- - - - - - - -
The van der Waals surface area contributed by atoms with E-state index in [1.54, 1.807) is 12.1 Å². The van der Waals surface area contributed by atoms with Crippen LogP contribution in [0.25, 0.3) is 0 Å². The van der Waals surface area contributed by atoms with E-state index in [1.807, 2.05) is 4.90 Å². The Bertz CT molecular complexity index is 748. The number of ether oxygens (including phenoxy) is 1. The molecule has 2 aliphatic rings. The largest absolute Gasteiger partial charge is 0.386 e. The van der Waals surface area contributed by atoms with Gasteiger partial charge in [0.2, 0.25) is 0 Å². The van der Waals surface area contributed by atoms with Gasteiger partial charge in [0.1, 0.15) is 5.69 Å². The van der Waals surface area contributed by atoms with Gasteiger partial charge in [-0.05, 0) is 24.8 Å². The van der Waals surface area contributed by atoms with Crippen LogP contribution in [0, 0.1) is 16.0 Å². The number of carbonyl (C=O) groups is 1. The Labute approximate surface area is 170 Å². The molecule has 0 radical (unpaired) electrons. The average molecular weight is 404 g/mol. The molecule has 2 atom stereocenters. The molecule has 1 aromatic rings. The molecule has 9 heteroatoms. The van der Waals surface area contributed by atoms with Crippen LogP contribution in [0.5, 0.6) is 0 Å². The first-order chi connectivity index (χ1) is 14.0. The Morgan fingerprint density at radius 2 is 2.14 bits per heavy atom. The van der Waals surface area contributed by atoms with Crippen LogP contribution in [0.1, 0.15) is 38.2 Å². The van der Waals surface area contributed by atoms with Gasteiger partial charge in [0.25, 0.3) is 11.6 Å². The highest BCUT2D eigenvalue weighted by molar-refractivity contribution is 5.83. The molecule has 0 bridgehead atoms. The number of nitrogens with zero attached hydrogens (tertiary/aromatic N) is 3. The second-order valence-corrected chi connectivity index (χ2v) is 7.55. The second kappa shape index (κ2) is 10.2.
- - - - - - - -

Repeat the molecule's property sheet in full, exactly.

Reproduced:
The van der Waals surface area contributed by atoms with E-state index in [1.54, 1.807) is 12.1 Å². The van der Waals surface area contributed by atoms with Crippen LogP contribution in [0.25, 0.3) is 0 Å². The van der Waals surface area contributed by atoms with E-state index in [1.807, 2.05) is 4.90 Å². The Bertz CT molecular complexity index is 748. The number of ether oxygens (including phenoxy) is 1. The molecule has 2 aliphatic rings. The largest absolute Gasteiger partial charge is 0.386 e. The van der Waals surface area contributed by atoms with Gasteiger partial charge in [0.2, 0.25) is 0 Å². The van der Waals surface area contributed by atoms with Gasteiger partial charge in [0.1, 0.15) is 5.69 Å². The van der Waals surface area contributed by atoms with Gasteiger partial charge in [-0.05, 0) is 24.8 Å². The van der Waals surface area contributed by atoms with Crippen LogP contribution in [0, 0.1) is 16.0 Å². The number of carbonyl (C=O) groups is 1. The Labute approximate surface area is 170 Å². The molecule has 0 radical (unpaired) electrons. The average molecular weight is 404 g/mol. The molecule has 2 atom stereocenters. The molecule has 1 aromatic rings. The molecule has 9 heteroatoms. The van der Waals surface area contributed by atoms with Crippen LogP contribution in [0.5, 0.6) is 0 Å². The first-order chi connectivity index (χ1) is 14.0. The Morgan fingerprint density at radius 2 is 2.14 bits per heavy atom. The van der Waals surface area contributed by atoms with Crippen LogP contribution in [0.1, 0.15) is 38.2 Å². The van der Waals surface area contributed by atoms with Gasteiger partial charge in [0.25, 0.3) is 11.6 Å². The highest BCUT2D eigenvalue weighted by molar-refractivity contribution is 5.83. The molecule has 0 bridgehead atoms. The number of nitrogens with zero attached hydrogens (tertiary/aromatic N) is 3. The second-order valence-corrected chi connectivity index (χ2v) is 7.55. The second kappa shape index (κ2) is 10.2.